• time modifier tokens e.g., a specified time, the words “morning,” “afternoon,” “evening,” “lunch,” “anytime,” “work,” etc.
  • numeric tokens e.g., any number in numeric or textual form
  • time unit tokens e.g., “hours,” “minutes,” etc.
  • time zone tokens e.g., a specific time zone or a city, state, etc. form which the time zone can be inferred
  • punctuation tokens not shown
  • Scheduling language 500 can be applied to previous consumer interactions or other data sets for use in training a scheduling model 600 of a machine learning algorithm 112 (see FIG. 6 ).
  • scheduling model 600 can be trained to intelligently determine, using scheduling language 500 , a particular time or range of times for an appointment based on the content of one or more interactions a consumer 170 had with a consumer interaction agent 140 .
  • pattern 501 could be used to determine when a consumer interaction specifies an exact time for an appointment.
  • pattern 502 could be used to determine when a consumer interaction specifies a relative time for an appointment.
  • pattern 503 could be used to determine when a consumer interaction specifies a range of times for an appointment.
  • pattern 504 could be used to determine when a consumer interaction specifies a day without any specific time, relative time or range of time.
  • Scheduling language 500 could also include other patterns including variations or patterns 501 - 504 .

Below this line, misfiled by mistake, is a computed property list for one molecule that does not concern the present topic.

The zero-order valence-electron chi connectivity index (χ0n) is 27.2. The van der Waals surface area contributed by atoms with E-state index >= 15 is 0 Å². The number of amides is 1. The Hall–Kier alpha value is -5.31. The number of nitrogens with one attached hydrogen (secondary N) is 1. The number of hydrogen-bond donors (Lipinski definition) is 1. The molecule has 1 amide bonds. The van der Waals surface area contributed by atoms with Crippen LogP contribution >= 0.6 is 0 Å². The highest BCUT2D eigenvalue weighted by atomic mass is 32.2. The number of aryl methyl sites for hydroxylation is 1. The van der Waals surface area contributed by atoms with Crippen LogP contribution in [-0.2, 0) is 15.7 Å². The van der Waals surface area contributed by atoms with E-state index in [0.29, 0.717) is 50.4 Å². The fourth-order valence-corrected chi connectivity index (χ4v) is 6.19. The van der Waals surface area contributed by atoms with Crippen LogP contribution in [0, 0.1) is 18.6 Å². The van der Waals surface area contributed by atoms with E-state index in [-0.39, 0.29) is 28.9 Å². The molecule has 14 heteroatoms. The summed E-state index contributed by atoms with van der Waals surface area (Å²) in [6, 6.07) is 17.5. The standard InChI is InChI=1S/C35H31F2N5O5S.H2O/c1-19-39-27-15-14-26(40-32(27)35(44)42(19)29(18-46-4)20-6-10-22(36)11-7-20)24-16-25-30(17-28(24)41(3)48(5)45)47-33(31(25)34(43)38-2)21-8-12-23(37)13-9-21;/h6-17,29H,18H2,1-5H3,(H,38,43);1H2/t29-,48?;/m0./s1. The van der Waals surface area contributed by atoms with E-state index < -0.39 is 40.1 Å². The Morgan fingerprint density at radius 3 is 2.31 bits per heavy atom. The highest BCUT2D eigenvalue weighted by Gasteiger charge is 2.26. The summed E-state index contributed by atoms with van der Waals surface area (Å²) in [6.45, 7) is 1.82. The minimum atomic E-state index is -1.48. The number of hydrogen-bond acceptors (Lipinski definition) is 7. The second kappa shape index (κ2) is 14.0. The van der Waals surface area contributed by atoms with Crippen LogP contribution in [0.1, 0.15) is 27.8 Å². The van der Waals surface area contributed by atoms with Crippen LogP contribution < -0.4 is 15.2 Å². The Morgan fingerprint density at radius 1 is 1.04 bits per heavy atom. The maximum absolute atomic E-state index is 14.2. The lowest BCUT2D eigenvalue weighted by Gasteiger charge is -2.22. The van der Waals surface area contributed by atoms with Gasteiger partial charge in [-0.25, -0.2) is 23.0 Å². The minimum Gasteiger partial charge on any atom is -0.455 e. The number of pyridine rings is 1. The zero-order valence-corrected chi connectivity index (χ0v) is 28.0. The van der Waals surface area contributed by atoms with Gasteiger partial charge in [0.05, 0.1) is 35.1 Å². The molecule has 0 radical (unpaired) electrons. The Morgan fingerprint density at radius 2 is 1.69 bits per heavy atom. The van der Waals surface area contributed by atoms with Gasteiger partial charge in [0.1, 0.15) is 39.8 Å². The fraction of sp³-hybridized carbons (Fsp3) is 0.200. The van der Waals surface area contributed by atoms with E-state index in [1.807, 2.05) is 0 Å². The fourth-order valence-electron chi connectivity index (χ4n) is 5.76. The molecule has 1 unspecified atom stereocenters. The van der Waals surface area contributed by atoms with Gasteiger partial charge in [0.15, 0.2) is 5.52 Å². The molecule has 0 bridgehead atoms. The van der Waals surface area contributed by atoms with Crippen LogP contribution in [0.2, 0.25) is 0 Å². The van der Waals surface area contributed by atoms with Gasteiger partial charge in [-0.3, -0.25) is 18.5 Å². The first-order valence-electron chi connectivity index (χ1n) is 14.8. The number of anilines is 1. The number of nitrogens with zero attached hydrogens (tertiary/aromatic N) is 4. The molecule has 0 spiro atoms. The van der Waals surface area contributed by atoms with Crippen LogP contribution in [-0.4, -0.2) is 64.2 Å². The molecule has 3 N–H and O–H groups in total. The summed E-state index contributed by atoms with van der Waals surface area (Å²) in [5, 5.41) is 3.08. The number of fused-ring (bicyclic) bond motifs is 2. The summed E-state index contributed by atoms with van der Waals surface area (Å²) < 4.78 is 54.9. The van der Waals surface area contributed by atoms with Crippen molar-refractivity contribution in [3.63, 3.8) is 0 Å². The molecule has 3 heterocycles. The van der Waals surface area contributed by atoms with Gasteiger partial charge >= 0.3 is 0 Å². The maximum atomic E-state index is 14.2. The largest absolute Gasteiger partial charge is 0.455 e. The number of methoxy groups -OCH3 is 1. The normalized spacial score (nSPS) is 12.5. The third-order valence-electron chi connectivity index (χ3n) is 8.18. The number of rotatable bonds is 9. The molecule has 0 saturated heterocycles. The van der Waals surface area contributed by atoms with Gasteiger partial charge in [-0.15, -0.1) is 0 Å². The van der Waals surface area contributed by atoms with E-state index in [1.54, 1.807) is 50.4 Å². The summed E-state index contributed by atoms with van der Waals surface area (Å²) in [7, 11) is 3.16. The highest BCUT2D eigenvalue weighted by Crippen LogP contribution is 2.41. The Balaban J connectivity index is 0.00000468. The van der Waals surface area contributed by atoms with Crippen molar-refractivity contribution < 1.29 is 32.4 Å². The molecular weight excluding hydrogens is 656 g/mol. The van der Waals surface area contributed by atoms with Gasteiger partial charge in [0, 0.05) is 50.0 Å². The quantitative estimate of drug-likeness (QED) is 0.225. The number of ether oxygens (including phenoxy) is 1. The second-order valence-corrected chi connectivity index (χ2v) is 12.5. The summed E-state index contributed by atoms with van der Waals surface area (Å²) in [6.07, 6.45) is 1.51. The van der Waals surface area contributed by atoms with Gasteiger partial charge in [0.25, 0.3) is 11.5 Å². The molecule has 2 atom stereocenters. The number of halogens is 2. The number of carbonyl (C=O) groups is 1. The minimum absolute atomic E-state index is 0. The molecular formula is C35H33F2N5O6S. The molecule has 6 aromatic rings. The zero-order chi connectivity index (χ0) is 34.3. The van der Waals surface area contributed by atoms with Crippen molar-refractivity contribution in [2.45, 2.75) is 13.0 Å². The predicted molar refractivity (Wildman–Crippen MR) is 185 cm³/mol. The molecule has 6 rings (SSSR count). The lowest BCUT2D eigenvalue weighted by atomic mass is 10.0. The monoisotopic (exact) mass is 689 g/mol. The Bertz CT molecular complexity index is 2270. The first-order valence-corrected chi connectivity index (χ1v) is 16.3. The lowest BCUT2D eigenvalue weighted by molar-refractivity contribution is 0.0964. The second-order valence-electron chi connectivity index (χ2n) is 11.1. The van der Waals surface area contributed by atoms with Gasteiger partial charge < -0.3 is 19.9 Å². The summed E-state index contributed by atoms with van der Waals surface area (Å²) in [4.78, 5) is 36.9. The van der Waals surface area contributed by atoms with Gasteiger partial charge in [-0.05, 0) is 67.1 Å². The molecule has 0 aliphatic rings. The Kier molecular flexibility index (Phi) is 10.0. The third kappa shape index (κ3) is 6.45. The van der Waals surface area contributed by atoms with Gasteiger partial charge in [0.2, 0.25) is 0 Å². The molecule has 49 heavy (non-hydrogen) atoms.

• FIG. 6 provides an example of various components business appointment extractor 110 may have to enable it to convert consumer interactions into appointment timestamps.
  • These components may include a token identifier 111 which can represent the portion of business appointment extractor 110 that identifies the occurrence of tokens 502 in a consumer interaction (or set of consumer interactions).
  • token identifier 111 can receive the textual content of one or more interactions a particular consumer has had with a consumer interaction agent 140 and can parse the interaction(s) to identify/tag token(s) 502 appearing therein.
  • the consumer interaction(s) with the identified tokens 502 can then be provided to a machine learning algorithm 112 that can apply scheduling model 600 to convert the textual content of the consumer interaction(s) into a scheduling directive.
  • a scheduling directive can be in the form of textual content that conforms to one of patterns 501 .
  • machine learning algorithm 112 can determine which of patterns 501 the textual content of the consumer interaction(s) matches, if any, and can then convert the textual content to the form dictated by the matching pattern 501 .
  • a parser 113 can receive a scheduling directive and convert it into code objects conforming to a scheduling specification.
  • an appointment scheduler 114 can receive the code objects conforming to the scheduling specification and generate an appointment timestamp or range of timestamps representing a specific time when business appointment initiator 150 should attempt to establish an appointment (e.g., a phone call) between the respective business 160 and consumer 170 .
  • the scheduling specification can include a day specification object (DaySpec) which unambiguously identifies a particular day, a date specification object (DateSpec) which unambiguously identifies a particular date, a time specification object (TimeSpec) which unambiguously identifies a particular time, a duration specification object (DurationSpec) which unambiguously identifies a particular duration of time, a time zone specification object (TimeZoneSpec) which unambiguously identifies a particular time zone, etc.
  • DaySpec day specification object
  • DateSpec date specification object
  • TimeSpec time specification object
  • DurationSpec duration specification object